A Rose for Emily

948 WordsFeb 21, 20184 Pages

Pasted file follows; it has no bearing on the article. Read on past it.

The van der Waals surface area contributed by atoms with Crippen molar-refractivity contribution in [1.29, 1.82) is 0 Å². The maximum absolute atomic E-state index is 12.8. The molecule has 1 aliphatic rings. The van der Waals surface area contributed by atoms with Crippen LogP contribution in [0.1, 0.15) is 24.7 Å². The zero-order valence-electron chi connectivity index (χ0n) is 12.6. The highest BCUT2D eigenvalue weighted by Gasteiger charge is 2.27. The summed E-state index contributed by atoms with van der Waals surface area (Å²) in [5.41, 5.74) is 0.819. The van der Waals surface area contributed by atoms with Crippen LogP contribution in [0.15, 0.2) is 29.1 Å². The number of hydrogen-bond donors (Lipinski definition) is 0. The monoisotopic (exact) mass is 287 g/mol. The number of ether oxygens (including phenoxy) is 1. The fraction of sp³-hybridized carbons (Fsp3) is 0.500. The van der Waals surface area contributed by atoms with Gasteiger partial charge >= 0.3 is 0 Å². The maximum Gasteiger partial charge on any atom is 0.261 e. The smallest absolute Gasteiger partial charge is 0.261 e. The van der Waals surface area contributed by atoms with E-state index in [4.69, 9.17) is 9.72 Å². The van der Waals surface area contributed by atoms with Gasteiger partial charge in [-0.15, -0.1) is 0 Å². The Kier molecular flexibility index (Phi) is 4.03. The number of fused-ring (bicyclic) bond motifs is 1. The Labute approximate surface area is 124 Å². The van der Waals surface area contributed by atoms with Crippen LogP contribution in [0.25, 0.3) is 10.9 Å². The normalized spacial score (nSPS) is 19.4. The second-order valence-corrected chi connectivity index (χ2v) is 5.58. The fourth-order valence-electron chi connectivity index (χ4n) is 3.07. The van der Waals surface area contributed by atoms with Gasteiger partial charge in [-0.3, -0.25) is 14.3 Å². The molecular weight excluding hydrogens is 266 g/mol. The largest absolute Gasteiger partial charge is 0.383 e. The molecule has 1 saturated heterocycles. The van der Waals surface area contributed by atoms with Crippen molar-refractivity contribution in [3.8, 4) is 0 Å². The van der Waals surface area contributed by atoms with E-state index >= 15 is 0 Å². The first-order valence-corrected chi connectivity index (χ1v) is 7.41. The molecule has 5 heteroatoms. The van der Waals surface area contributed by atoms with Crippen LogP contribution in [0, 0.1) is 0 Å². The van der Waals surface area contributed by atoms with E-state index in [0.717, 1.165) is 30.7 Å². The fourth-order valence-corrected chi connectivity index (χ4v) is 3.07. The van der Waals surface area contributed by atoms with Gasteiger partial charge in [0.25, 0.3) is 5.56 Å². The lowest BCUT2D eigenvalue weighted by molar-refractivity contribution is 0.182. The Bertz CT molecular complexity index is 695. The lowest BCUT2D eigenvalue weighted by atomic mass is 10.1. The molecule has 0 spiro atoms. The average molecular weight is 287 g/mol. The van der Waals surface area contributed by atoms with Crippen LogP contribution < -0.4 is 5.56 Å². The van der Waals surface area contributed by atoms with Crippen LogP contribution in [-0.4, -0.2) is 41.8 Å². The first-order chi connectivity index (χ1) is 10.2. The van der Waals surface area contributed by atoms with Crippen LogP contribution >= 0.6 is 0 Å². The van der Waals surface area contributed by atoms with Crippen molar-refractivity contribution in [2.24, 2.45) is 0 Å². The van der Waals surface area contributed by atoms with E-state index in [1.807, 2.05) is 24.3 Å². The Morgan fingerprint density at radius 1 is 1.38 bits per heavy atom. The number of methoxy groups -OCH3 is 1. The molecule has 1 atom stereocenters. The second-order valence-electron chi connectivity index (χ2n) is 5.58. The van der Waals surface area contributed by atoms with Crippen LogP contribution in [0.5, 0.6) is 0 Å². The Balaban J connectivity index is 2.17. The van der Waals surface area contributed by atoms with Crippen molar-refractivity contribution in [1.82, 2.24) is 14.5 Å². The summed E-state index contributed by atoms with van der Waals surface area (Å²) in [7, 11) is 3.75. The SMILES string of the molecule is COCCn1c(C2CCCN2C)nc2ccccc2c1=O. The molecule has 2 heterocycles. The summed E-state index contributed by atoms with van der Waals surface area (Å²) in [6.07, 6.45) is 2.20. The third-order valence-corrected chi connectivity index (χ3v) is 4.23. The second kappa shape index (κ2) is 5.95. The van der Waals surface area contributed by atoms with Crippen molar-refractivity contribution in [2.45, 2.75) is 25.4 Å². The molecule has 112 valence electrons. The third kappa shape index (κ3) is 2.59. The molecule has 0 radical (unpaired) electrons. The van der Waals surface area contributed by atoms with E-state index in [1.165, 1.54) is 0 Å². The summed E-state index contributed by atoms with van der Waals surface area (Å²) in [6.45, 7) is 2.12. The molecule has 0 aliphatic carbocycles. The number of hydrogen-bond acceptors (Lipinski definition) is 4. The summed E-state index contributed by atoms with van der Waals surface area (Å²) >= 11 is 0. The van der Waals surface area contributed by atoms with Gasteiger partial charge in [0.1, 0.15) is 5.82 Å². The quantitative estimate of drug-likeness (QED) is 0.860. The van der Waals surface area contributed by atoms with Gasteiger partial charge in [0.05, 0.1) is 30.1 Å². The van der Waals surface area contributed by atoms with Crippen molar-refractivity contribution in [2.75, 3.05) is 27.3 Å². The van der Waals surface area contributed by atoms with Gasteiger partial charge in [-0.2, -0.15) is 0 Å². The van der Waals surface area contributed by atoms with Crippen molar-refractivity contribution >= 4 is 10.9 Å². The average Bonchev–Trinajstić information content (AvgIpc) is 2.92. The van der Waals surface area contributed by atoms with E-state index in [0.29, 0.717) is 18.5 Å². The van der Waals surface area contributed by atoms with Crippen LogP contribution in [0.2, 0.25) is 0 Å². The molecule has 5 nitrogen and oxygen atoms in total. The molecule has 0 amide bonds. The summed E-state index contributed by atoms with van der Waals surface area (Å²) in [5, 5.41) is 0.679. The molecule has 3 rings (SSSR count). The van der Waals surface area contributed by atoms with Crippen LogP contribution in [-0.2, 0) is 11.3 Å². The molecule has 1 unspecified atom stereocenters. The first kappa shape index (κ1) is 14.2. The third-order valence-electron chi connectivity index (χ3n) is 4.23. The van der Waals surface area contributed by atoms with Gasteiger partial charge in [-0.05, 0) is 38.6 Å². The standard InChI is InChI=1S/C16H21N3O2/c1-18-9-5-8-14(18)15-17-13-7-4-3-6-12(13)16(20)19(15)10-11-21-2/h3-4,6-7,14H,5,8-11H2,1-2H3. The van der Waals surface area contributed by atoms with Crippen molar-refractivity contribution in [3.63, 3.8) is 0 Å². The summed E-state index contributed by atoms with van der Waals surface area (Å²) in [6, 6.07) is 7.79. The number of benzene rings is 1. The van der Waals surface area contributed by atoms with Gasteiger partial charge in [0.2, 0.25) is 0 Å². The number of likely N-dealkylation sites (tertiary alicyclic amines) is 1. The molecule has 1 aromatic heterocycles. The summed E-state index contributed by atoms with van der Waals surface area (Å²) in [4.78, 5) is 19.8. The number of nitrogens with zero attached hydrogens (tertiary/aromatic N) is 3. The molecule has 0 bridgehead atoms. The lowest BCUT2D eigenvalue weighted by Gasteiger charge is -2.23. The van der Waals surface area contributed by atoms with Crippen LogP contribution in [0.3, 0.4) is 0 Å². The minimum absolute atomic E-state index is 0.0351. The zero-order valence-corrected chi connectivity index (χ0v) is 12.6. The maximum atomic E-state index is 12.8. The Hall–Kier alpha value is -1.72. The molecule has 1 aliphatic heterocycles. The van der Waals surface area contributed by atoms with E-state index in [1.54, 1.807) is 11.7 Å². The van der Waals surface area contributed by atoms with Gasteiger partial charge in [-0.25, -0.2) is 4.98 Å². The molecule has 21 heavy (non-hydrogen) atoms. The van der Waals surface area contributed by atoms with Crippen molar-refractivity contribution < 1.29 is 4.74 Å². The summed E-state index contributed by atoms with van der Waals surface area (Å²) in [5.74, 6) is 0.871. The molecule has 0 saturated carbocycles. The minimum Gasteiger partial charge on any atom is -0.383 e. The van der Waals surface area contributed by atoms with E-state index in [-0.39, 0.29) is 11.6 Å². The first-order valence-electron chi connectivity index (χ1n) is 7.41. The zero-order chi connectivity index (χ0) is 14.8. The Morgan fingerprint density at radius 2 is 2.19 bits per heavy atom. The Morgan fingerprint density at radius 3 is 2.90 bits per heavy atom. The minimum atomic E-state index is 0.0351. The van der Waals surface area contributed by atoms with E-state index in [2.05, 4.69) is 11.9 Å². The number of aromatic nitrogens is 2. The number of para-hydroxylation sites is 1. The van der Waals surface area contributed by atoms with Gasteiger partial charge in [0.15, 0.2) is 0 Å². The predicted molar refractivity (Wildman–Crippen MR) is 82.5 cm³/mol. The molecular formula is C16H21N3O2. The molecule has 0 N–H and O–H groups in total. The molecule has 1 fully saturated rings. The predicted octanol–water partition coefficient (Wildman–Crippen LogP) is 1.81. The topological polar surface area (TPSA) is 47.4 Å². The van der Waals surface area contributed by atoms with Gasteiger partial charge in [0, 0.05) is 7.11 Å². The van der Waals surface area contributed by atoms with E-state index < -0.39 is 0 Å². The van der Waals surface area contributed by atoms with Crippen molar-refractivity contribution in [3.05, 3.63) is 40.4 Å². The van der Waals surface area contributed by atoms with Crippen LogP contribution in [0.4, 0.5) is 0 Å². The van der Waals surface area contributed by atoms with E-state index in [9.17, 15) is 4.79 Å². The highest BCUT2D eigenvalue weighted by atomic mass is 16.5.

Strong emotions, such as love, are embedded into the human psyche. Moreover, these intense feelings dictate the actions one takes. Both William Faulkner and Andre Dubus utilize this theme in their works. Driven by hope, Matt from “Killings” by Dubus and Emily from “A Rose for Emily” by Faulkner ultimately end up murdering out of love. Similarly, each stories’ layout is story order, setting, and the character’s rationale (EA pink). The authors tug at the reader’s own reasoning’s in order to grant empathy towards their fictional characters. In the beginning, a funeral awaits the reader in both allegories. For Emily, she meets her own demise; however, for Matt, he attends the event for his murdered son. Faulkner develops the protagonist in a drawn out manner, but the author leaves his piece rampant in detail. Furthermore, the narrator employs a variety of terms and conditions, including “[she is] a tradition, a duty, and hereditary obligation of the town,” (Faulkner 80) to introduce the main character, Emily Grierson. Suppressed for all her life by her father, Emily fails to ever escape the town and its gossip. When she finally encounters someone she fancies, the town depicts it as unethical due to the fact that there are no firm wedding plans, regarding the statement that Emily’s special someone, Homer Baron, “[likes] men” (84). Thus, Emily resorts to her only foolproof method: kill him and make him hers. “Killings” portrays a father, Matt, who lost a son through an

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